Jobless eligible for nine more weeks of unemployment benefits

By Peninsula Daily News staff
and Associated Press
and

OLYMPIA — The federal government shutdown that lasted for 16 days in October created a benefit for thousands of jobless workers in Washington state.

By contributing to a rise in joblessness, it helped push Washington's three-month average unemployment rate to 7 percent, which reactivated nine weeks of long-term federally funded emergency unemployment benefits, state officials said this week.

Jobless workers in Washington can currently claim up to 54 weeks of unemployment benefits — 26 weeks paid for by the state and 28 weeks paid by the federal government.

They get a percentage of their previous wages, or anywhere from $143 to $624 weekly.

Starting Sunday, the unemployed will be eligible for 63 weeks of benefits.

The change also affects about 11,000 people who exhausted their extended benefits after Aug. 10 and remain unemployed.

State officials said they're using a combination of emails, robocalls and letters to tell people about the change in benefits, but they also warned that the entire emergency unemployment-compensation program ends Dec. 28, unless Congress approves an extension.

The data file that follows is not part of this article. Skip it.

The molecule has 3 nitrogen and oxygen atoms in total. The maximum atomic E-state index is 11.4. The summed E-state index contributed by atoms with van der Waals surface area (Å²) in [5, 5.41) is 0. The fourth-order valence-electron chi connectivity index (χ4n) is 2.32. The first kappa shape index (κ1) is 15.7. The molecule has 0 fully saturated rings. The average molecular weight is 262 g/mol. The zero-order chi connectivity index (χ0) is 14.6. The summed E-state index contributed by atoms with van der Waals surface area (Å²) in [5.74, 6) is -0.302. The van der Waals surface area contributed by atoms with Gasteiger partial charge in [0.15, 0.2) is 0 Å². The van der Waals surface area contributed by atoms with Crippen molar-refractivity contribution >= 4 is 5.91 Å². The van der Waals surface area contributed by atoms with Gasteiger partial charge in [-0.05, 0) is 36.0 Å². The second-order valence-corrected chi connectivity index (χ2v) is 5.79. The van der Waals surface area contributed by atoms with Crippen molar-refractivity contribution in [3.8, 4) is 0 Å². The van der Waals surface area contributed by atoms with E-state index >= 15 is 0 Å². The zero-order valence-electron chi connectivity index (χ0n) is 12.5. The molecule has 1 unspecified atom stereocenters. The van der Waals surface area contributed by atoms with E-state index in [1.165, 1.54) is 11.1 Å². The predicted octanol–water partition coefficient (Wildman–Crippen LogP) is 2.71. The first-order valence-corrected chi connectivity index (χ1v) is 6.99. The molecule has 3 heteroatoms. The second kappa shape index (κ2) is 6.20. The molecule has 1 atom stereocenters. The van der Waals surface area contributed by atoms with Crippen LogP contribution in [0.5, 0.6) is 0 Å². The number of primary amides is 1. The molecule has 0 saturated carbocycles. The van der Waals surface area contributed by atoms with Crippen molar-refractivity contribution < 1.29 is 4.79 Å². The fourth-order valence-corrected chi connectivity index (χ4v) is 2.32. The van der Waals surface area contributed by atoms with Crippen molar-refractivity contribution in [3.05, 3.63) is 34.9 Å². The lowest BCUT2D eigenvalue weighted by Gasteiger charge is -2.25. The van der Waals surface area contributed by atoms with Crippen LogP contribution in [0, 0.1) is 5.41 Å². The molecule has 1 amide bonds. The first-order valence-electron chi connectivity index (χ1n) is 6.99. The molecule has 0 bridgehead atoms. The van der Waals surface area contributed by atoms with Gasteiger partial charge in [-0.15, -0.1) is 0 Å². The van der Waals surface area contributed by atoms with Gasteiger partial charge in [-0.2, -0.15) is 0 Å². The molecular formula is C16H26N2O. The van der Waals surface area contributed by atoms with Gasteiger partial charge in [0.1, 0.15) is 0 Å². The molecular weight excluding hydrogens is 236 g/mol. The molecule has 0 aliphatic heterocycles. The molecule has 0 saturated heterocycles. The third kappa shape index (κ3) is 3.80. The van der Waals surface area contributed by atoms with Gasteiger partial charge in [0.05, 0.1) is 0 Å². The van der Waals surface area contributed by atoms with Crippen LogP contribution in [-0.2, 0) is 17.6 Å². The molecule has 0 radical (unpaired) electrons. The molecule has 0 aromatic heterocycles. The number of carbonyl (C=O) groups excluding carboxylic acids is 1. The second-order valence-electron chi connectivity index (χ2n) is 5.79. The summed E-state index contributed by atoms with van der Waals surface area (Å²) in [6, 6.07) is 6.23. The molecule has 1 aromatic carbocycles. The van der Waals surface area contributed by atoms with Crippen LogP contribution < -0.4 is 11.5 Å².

Paid for in tiers

Federal emergency unemployment compensation is paid in a series of four tiers, with tiers 2 through 4 tied to a state's jobless rate.

Its Tier 3 benefits of nine extra weeks were turned off in August as joblessness dropped below 7 percent, but a slowdown in hiring since then has pushed the rate back up.

“It's ironic that the federal shutdown contributed to the rise in our unemployment rate and caused these benefits to be reactivated,” Employment Security Commissioner Dale Peinecke said in a statement.

Washington's unemployment rate rose to 7 percent in August, declined to 6.9 percent in September and reached 7 percent again in October. The U.S. rate was 7.3 percent in October.

Clallam County's unemployment rate climbed from a revised 7.8 percent in September to a preliminary 8.4 percent in October, state officials said.

Jefferson County saw its jobless rate rise from a revised 7.6 percent in September to a preliminary 8.3 percent in October.

Jobless rates, which do not account for those who have left the labor force, have been hovering around 8 percent in both counties since July.

Last modified: December 04. 2013 7:11PM
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